It’s always interesting to see the various ways a TV can be automated. We prefer the vertical movement of our lifts because it’s the most straightforward design that fits the widest variety of applications. In this series, we’ll explore some of the horizontal concepts we’ve seen – and the potential drawbacks.
You may find this style in an ottoman or end-of-bed lift. The flat screen starts parallel to the floor. Then, it is moved into a vertical position along a central post. The pushing power comes from two metal arms attached to the sides of the TV. These articulated arms unfold to continue to raise the TV up to the preferred viewing height. What’s the catch?
- The potential for pinching as the metal arms fold and unfold is pretty high since they create a scissoring motion against the flat panel’s sides. There’s no easy way to physically shield against accidents with this setup.
- The TV requires a much larger “footprint” since it is stored on its face instead of on its edge. That’s particularly likely to be an issue in the average bedroom. A 52” flat screen takes up a significant piece of real estate!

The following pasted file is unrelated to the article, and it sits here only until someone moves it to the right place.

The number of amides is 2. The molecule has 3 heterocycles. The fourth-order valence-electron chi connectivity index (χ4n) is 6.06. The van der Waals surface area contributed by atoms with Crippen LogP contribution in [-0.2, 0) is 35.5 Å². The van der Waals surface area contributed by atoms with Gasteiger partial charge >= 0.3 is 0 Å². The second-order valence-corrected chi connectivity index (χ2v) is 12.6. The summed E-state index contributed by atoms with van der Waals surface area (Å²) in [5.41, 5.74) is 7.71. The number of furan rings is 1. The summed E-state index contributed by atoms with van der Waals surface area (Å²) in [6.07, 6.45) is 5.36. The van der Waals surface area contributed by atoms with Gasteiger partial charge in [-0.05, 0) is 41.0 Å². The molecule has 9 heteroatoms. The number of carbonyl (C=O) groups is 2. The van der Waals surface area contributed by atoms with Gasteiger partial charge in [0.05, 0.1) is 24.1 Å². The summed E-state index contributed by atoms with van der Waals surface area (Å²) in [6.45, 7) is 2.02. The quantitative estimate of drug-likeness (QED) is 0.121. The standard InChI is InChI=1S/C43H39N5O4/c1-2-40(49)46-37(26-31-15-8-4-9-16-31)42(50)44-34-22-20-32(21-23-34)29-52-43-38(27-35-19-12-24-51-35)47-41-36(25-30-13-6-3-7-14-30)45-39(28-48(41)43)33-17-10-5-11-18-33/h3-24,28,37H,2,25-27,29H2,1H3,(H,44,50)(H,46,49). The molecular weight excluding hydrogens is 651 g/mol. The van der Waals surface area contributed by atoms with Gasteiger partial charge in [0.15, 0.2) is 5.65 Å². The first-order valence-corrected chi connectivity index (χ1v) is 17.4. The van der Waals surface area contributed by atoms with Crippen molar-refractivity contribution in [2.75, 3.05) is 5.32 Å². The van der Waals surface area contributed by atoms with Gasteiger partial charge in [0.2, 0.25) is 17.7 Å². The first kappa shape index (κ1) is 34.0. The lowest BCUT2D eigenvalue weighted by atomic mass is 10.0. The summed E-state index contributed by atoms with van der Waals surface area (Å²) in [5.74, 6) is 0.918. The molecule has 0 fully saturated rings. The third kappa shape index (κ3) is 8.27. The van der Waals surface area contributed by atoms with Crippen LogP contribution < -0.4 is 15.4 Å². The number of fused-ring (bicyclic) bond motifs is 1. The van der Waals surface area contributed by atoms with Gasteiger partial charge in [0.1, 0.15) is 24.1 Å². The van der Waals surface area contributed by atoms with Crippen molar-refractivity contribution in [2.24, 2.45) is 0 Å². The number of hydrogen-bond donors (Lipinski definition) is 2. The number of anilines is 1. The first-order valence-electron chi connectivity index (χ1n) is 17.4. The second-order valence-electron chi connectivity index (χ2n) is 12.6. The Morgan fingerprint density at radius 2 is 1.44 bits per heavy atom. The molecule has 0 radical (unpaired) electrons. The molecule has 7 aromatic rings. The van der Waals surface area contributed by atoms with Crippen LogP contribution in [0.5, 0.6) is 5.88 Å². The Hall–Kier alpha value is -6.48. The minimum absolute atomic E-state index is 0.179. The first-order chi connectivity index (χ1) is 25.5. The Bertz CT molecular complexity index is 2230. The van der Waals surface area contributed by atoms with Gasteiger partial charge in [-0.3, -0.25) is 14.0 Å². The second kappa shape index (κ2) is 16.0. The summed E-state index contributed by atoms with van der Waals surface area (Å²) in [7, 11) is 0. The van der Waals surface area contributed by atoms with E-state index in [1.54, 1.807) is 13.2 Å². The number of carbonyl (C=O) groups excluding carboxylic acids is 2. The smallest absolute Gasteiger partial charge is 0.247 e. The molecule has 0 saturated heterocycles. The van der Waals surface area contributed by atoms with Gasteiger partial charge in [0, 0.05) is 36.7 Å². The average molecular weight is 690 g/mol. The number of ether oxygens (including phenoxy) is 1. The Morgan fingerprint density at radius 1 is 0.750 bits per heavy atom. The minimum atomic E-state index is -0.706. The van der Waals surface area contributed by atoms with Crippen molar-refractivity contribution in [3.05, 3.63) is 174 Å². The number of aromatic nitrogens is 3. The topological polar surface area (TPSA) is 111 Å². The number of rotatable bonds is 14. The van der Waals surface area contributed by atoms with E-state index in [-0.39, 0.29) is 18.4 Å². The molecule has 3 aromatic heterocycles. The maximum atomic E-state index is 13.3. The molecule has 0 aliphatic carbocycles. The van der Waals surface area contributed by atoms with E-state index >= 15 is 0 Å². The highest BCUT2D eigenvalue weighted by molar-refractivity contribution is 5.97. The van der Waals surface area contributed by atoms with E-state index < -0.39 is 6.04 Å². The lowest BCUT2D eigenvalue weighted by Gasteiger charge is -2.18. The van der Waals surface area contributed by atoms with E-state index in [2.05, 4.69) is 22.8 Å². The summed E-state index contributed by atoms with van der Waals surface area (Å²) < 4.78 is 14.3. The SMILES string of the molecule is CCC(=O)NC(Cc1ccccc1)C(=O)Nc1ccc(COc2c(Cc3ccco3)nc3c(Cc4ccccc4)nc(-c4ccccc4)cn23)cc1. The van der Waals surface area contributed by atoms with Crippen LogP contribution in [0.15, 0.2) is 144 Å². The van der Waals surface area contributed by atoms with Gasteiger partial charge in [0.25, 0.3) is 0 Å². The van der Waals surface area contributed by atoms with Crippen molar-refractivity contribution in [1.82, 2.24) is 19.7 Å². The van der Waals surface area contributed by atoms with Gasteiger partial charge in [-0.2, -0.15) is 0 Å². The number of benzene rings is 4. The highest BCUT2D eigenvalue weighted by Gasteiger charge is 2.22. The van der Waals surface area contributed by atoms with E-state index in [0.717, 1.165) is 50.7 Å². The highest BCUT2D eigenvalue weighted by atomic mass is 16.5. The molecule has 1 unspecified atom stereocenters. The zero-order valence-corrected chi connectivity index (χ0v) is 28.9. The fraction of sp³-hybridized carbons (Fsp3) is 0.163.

- There’s a possibility that someone will sit on the ottoman or other piece of furniture without realizing there is a TV inside. Most televisions aren’t intended to support the weight of a person. You could put a sign up saying “Please don’t sit here!” But that kind of takes away from the surprise factor of having a hidden TV lift.
Here’s How Nexus 21 TV Lifts Avoid These Issues:
- The column that lifts the TV has all its moving parts safely enclosed. Plus, there’s anti-collision technology sensing technology to provide an added layer of protection.
- With a vertical lift, you can use a footboard that is very thin and that doesn’t stick out into your walkway. This is a real space-saver.
- A TV lift cabinet or end of bed lift with a TV stored upright doesn’t look like it could double as a place to sit. You won’t have to keep kids or pets from climbing on it.